Posted in General, Wealth | Leave a Comment »

A perspective on our income and wealth

Posted by Muthu on October 6, 2016

I keep studying articles, books and reports on wealth, income and inequality. I’ve a keen interest in this subject.

We all know that as a nation we’ve a long way to go in coming out of poverty and raise the standard of living of our people. I came across different sets of data in this regard and wanted to share the same with you.

As per a recent Goldman Sachs report, the working population in India is classified as follows, based on average monthly income. I’ve taken 1 USD= Rs.66 for conversion.

Bottom 20%: Rs.2376 earnings per month

Next 27%    : Rs.4455

Next 23%    : Rs.11,875

Next 19%    : Rs.13,750

Next 6%      : Rs.29,617

Next 3%      : Rs.61,875

Next 2%      : Rs.62,915

Top 0.08%   : Rs.13,75,000 earnings per month

In Mint newspaper today, there is a small news item on a survey conducted by ministry of labour and employment. As per this, 68% of households in India earn less than Rs.10,000 a month. Only 2% of households have an income of more than Rs.50,000 a month. Just 0.2% of the households earn more than Rs.1 lakh a month.

National Council for Applied Economic Research (NCAER) has conducted India Human Development Survey. They have classified our population as follows based on household income. I’ve given below the income per month per household.

Poorest Quintile (Poorest 20%) : Rs.2750 earnings per month

2’nd Quintile                            : Rs.4636

3’rd Quintile                             : Rs.7401

4th Quintile                               : Rs.13,300

Richest Quintile (Richest 20%)   : Rs.13,301 and above.

I’ve shared with you in the past, global wealth report by Credit Suisse as well.

Only 5% of Indian population have wealth above $10,000 (Rs.6.6 lakhs). 95% of the population has almost negligible wealth.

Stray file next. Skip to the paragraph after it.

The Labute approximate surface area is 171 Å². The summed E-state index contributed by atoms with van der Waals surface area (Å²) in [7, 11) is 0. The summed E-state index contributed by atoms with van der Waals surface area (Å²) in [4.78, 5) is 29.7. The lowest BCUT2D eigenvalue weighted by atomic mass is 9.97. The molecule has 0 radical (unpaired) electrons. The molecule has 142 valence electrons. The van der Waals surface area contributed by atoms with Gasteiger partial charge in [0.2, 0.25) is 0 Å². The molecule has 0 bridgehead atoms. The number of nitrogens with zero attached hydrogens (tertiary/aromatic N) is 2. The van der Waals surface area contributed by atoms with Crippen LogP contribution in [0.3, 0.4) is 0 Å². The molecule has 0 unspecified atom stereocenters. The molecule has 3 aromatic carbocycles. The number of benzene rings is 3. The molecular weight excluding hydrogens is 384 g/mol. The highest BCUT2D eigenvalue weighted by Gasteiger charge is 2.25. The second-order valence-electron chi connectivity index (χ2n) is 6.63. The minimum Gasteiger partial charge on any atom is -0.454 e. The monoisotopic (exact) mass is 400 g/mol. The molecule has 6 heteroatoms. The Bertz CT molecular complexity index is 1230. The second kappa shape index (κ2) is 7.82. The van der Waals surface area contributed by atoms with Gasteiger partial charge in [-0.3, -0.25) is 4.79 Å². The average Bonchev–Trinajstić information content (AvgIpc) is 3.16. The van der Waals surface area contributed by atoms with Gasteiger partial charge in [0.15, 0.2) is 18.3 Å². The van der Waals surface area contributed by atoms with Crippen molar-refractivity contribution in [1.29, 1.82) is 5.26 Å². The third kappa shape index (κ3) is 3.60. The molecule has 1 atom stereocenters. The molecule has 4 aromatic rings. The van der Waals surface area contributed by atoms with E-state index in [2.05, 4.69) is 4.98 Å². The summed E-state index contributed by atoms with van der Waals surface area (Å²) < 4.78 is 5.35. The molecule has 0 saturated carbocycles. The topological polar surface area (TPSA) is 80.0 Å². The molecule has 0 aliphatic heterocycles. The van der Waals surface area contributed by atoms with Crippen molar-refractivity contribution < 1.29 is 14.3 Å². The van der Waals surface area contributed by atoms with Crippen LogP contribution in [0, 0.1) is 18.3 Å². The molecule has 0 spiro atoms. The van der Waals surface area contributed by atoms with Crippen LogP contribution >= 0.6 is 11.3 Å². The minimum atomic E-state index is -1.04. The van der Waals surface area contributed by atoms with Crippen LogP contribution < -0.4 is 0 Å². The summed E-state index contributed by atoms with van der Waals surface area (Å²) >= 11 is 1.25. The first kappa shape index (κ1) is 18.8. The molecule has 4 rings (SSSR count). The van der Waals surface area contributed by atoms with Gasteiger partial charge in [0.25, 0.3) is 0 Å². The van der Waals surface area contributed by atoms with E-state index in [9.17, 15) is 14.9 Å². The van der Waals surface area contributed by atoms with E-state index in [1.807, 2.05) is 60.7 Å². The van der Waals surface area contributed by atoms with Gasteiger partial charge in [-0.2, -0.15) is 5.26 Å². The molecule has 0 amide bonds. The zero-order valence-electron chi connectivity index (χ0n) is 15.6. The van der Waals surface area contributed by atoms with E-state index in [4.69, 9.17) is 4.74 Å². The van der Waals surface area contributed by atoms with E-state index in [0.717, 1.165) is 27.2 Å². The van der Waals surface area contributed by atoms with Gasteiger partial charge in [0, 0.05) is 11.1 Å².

Coming to the rich, as per latest new world wealth report, India has 95 billionaires (worth Rs.6600 crores+). There are around Rs.2.64 lakh millionaires (worth Rs.6.6 crores+, excluding primary residence). The breakup of millionaires city wise is as follows. I’ve given below only for few top cities.

Mumbai: 45,000 Millionaires

Delhi: 22,000

Kolkata: 8600

Hyderabad: 8200



Pune: 3900

Gurgaon: 3600

As far as middle class is concerned, it is around 2% of our population with an average monthly income of Rs.60,000. This includes 10 million government employees, around 1 million SME owners and 16 million working professionals. Out of this 16 million, around 4 million are employed in IT and BPO.

Hope this piece provides the perspective to put our income and wealth in the context of overall population.

Posted in Wealth | 6 Comments »

Easy to understand, difficult to follow

Posted by Muthu on October 2, 2016

We keep repeating that patience and staying the course are critical requirements in building the wealth.

Time and time again, we give real life examples to reinforce this point.

There is a fund by name ‘Voya Corporate Leaders Trust’ in existence from 1935 in USA.

It has completed 80 years of existence.

This fund is holding the same set of companies since 1935. It invested in 30 leading US companies equally in 1935. After that it has not made any changes to portfolio except for automatic corporate actions like merger, spinoffs, bankruptcy etc.